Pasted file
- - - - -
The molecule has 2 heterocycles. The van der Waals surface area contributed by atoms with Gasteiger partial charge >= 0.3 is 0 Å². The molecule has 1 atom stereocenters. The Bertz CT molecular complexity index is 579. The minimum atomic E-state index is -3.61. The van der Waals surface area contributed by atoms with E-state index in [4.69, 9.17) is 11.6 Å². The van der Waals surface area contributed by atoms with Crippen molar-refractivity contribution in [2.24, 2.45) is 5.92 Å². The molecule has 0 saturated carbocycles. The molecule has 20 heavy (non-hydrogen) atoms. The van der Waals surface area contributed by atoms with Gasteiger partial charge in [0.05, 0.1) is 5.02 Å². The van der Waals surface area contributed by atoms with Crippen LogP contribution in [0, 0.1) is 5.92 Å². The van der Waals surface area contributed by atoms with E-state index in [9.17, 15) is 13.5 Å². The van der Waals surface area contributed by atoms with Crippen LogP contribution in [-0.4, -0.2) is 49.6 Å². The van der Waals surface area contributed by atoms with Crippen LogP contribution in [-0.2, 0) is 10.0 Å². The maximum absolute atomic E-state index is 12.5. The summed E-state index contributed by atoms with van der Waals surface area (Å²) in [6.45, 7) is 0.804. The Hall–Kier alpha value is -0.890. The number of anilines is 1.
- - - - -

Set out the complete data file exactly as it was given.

The molecule has 2 heterocycles. The van der Waals surface area contributed by atoms with Gasteiger partial charge >= 0.3 is 0 Å². The molecule has 1 atom stereocenters. The Bertz CT molecular complexity index is 579. The minimum atomic E-state index is -3.61. The van der Waals surface area contributed by atoms with E-state index in [4.69, 9.17) is 11.6 Å². The van der Waals surface area contributed by atoms with Crippen molar-refractivity contribution in [2.24, 2.45) is 5.92 Å². The molecule has 0 saturated carbocycles. The molecule has 20 heavy (non-hydrogen) atoms. The van der Waals surface area contributed by atoms with Gasteiger partial charge in [0.05, 0.1) is 5.02 Å². The van der Waals surface area contributed by atoms with Crippen LogP contribution in [0, 0.1) is 5.92 Å². The van der Waals surface area contributed by atoms with E-state index in [9.17, 15) is 13.5 Å². The van der Waals surface area contributed by atoms with Crippen LogP contribution in [-0.4, -0.2) is 49.6 Å². The van der Waals surface area contributed by atoms with Crippen LogP contribution in [-0.2, 0) is 10.0 Å². The maximum absolute atomic E-state index is 12.5. The summed E-state index contributed by atoms with van der Waals surface area (Å²) in [6.45, 7) is 0.804. The Hall–Kier alpha value is -0.890. The number of anilines is 1.